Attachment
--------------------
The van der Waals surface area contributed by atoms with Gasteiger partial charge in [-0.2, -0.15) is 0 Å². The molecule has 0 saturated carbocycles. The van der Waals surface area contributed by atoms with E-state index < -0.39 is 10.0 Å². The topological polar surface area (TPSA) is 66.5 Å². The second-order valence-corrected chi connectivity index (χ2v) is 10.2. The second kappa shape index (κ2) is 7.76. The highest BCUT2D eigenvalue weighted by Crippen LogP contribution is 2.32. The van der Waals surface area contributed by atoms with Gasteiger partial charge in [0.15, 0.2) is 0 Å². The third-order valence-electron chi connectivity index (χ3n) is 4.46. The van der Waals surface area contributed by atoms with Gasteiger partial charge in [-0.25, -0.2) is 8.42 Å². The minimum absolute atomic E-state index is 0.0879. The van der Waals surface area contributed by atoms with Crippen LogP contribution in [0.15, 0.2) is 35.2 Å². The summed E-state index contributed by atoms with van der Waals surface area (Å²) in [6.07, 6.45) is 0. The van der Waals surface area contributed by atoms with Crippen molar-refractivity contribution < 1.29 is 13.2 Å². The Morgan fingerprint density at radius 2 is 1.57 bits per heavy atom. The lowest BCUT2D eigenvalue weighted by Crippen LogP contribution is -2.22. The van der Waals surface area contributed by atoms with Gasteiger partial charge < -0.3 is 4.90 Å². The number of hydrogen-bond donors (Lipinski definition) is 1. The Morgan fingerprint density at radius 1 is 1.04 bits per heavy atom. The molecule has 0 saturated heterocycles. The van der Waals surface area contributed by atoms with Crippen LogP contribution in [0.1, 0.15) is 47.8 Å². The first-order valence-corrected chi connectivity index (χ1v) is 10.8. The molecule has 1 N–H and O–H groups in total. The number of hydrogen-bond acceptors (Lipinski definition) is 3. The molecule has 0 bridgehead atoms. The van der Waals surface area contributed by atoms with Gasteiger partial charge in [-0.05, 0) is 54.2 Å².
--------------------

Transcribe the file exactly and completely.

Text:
The van der Waals surface area contributed by atoms with Gasteiger partial charge in [-0.2, -0.15) is 0 Å². The molecule has 0 saturated carbocycles. The van der Waals surface area contributed by atoms with E-state index < -0.39 is 10.0 Å². The topological polar surface area (TPSA) is 66.5 Å². The second-order valence-corrected chi connectivity index (χ2v) is 10.2. The second kappa shape index (κ2) is 7.76. The highest BCUT2D eigenvalue weighted by Crippen LogP contribution is 2.32. The van der Waals surface area contributed by atoms with Gasteiger partial charge in [0.15, 0.2) is 0 Å². The third-order valence-electron chi connectivity index (χ3n) is 4.46. The van der Waals surface area contributed by atoms with Gasteiger partial charge in [-0.25, -0.2) is 8.42 Å². The minimum absolute atomic E-state index is 0.0879. The van der Waals surface area contributed by atoms with Crippen LogP contribution in [0.15, 0.2) is 35.2 Å². The summed E-state index contributed by atoms with van der Waals surface area (Å²) in [6.07, 6.45) is 0. The van der Waals surface area contributed by atoms with Crippen molar-refractivity contribution < 1.29 is 13.2 Å². The Morgan fingerprint density at radius 2 is 1.57 bits per heavy atom. The lowest BCUT2D eigenvalue weighted by Crippen LogP contribution is -2.22. The van der Waals surface area contributed by atoms with Gasteiger partial charge < -0.3 is 4.90 Å². The number of hydrogen-bond donors (Lipinski definition) is 1. The Morgan fingerprint density at radius 1 is 1.04 bits per heavy atom. The molecule has 0 saturated heterocycles. The van der Waals surface area contributed by atoms with Crippen LogP contribution in [0.1, 0.15) is 47.8 Å². The first-order valence-corrected chi connectivity index (χ1v) is 10.8. The molecule has 1 N–H and O–H groups in total. The number of hydrogen-bond acceptors (Lipinski definition) is 3. The molecule has 0 bridgehead atoms. The van der Waals surface area contributed by atoms with Gasteiger partial charge in [-0.05, 0) is 54.2 Å².